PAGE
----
Keeping up, when the future is now

wind-powered greenhouse in victoria

Image: reneweconomy.com.au

One of the hardest parts about writing a near-future novel is keeping ahead of the news, but that’s not always a bad thing. For instance, here’s a news article about an awesome project in Victoria: a massive glasshouse for growing vegetables that will be totally powered by an adjacent wind farm. Extra rehab points for being built on the site of an old gold mine!

Meanwhile, the federal government and the Queensland government appear intent on dropping their dacks for Adani’s Carmichael coal minean unconscionable project by any metric you want to apply.

And here I am, with a mosaic novel* set in near-future Queensland (mainly Brisbane) in which the Galilee coal mines feature prominently — as stranded assets, now being converted into, you guessed it, giant greenhouses. (One of the three stories involving Galilee has been selected for the Ecopunk! anthology, coming from Ticonderoga Publications — the TOC looks amazing!)

It’d be really neat to have to rewrite the stories because the governments in question grew some social conscience (and economic nous) and canned the entire idea (I can hear the Asia-Pacific nations who are begging the world to stop building coal-fired power stations from here), but I can’t see that happening.

It’s a bit like the narrative spike I copped when BP (boo! not forgiven for Deepwater Horizon) pulled out of exploration in the Great Australian Bight, only to be replaced by Chevron. And so the battle, and the story, goes on …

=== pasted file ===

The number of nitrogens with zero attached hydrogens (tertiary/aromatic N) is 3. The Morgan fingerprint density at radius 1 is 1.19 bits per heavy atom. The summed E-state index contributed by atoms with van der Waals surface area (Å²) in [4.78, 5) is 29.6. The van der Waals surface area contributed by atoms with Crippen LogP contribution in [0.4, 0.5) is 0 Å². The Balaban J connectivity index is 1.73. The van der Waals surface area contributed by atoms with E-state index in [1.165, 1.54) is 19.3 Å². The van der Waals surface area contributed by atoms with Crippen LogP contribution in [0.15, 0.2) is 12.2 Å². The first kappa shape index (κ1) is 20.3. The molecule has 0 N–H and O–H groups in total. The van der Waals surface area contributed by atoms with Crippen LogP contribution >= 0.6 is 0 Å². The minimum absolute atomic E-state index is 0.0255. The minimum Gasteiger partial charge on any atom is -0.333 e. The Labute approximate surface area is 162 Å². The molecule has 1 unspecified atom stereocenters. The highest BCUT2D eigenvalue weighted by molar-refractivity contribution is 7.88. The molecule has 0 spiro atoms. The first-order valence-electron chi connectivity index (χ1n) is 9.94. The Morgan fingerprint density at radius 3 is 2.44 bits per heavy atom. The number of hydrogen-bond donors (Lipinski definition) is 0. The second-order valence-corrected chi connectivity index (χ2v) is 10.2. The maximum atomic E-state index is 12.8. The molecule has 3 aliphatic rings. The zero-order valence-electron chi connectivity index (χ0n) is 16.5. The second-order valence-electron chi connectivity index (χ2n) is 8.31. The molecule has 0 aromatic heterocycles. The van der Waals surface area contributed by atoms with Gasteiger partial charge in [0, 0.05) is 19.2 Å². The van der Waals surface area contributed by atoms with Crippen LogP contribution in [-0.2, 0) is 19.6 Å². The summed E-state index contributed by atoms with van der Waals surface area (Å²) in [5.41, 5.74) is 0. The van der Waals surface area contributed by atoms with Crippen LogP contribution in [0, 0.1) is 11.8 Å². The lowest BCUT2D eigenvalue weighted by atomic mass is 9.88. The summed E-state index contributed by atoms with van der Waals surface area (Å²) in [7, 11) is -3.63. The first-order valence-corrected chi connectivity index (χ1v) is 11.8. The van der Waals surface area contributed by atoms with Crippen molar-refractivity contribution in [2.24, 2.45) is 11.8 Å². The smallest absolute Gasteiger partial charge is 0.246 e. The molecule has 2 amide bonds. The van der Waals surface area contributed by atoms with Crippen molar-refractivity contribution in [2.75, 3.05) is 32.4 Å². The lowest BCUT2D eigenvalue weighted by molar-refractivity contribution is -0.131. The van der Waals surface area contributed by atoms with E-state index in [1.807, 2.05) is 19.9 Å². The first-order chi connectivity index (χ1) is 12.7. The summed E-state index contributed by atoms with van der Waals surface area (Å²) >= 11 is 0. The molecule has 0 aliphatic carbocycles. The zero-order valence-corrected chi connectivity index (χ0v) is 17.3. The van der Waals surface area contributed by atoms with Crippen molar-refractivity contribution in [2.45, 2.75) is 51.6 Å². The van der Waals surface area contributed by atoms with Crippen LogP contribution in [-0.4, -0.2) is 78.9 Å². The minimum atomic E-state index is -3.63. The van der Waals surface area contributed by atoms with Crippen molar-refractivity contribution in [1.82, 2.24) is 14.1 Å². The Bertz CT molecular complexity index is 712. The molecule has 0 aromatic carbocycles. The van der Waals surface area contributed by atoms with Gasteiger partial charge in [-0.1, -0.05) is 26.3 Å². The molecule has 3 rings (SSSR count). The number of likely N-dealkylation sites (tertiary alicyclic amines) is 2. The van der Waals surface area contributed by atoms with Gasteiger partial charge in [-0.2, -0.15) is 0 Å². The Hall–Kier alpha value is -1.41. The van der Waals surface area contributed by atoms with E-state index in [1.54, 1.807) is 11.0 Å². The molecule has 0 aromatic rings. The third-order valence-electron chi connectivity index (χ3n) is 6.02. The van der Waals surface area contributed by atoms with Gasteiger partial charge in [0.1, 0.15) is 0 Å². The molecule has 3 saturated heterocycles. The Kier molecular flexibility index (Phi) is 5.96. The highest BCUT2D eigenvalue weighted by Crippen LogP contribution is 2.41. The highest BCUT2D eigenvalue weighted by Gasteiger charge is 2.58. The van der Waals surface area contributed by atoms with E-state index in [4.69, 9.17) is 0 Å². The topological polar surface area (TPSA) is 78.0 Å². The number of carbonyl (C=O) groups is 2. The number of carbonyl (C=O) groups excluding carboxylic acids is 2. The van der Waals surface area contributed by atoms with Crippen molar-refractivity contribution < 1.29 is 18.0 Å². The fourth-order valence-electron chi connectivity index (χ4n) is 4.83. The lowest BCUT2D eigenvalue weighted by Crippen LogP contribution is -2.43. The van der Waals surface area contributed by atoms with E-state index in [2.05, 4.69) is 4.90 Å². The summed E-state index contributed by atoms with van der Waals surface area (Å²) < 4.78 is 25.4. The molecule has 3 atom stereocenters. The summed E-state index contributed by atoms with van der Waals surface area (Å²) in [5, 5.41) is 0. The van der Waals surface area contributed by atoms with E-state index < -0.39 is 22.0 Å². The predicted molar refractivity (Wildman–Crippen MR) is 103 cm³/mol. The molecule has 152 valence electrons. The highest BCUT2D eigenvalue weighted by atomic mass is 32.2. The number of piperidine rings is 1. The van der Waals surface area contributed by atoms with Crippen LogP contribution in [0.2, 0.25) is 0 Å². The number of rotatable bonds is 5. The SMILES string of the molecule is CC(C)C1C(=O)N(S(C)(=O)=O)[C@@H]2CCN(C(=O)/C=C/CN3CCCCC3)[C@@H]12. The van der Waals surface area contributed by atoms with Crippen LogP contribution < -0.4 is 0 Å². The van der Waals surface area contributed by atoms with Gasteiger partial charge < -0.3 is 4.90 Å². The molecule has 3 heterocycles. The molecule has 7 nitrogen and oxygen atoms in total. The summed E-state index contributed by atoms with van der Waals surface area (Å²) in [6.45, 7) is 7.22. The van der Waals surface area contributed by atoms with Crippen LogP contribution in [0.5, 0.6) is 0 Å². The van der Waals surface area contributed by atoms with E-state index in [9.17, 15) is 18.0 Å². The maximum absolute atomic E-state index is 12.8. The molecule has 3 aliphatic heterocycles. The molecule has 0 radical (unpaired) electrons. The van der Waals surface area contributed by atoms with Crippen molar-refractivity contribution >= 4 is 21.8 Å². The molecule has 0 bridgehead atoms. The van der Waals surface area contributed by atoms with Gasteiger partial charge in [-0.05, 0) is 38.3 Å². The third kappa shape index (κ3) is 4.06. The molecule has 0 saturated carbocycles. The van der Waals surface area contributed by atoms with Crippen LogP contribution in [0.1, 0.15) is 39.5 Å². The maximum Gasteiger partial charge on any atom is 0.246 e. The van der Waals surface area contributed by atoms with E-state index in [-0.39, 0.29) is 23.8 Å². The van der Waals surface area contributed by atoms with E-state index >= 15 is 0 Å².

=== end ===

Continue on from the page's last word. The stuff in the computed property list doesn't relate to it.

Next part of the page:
* mosaic novel = a fictional work made up of interconnected short stories; the form has many names (composite novel and novel-in-stories are just two of the more common ones, but I prefer mosaic)
 

Carmichael mine a ‘white elephant’

Photo: nealehaynes.com

Two telling quotes from a fascinating interview with lawyer James Thornton, the driving force behind environmental law firm ClientEarth:

Climate change is so real that people in charge of other people’s money need to understand that it is now a financial risk

And, about Adani’s proposal for a huge coal mine in the Galilee Basin in Queensland (with their hands out for massive government assistance):

If it is ever built, it will be the biggest subsidised white elephant in the world

  • Read the full article
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    Mythomorphosis: tales of paranormal Brisbane

    years best australian fantasy and horrorBack in 2015, SQ Mag published my story “Night Blooming”. It featured Shane Hall, a homicide detective, and Manasa Chalmers, a corporate security operative from India, united by happenstance and searching for a lost teenager.